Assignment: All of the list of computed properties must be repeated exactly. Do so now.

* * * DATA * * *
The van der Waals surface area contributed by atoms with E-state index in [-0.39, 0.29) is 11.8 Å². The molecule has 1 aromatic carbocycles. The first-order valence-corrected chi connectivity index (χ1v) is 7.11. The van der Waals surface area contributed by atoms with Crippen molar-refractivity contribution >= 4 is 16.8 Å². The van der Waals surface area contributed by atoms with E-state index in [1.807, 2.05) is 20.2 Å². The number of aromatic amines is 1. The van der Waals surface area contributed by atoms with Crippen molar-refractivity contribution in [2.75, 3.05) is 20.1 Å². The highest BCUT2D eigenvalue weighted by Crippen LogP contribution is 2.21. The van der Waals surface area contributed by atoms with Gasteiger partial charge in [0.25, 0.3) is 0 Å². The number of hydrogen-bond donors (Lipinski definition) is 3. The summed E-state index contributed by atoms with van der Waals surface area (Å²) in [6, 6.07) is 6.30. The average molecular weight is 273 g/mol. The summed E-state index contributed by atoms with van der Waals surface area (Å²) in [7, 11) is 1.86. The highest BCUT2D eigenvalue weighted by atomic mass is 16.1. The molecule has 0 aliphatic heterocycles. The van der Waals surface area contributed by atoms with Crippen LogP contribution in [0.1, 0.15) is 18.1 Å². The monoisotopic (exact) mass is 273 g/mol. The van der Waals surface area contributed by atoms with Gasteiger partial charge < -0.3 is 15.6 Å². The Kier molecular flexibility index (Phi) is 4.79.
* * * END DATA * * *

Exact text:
The van der Waals surface area contributed by atoms with E-state index in [-0.39, 0.29) is 11.8 Å². The molecule has 1 aromatic carbocycles. The first-order valence-corrected chi connectivity index (χ1v) is 7.11. The van der Waals surface area contributed by atoms with Crippen molar-refractivity contribution >= 4 is 16.8 Å². The van der Waals surface area contributed by atoms with E-state index in [1.807, 2.05) is 20.2 Å². The number of aromatic amines is 1. The van der Waals surface area contributed by atoms with Crippen molar-refractivity contribution in [2.75, 3.05) is 20.1 Å². The highest BCUT2D eigenvalue weighted by Crippen LogP contribution is 2.21. The van der Waals surface area contributed by atoms with Gasteiger partial charge in [0.25, 0.3) is 0 Å². The number of hydrogen-bond donors (Lipinski definition) is 3. The summed E-state index contributed by atoms with van der Waals surface area (Å²) in [6, 6.07) is 6.30. The average molecular weight is 273 g/mol. The summed E-state index contributed by atoms with van der Waals surface area (Å²) in [7, 11) is 1.86. The highest BCUT2D eigenvalue weighted by atomic mass is 16.1. The molecule has 0 aliphatic heterocycles. The van der Waals surface area contributed by atoms with Crippen LogP contribution in [0.1, 0.15) is 18.1 Å². The monoisotopic (exact) mass is 273 g/mol. The van der Waals surface area contributed by atoms with Gasteiger partial charge < -0.3 is 15.6 Å². The Kier molecular flexibility index (Phi) is 4.79.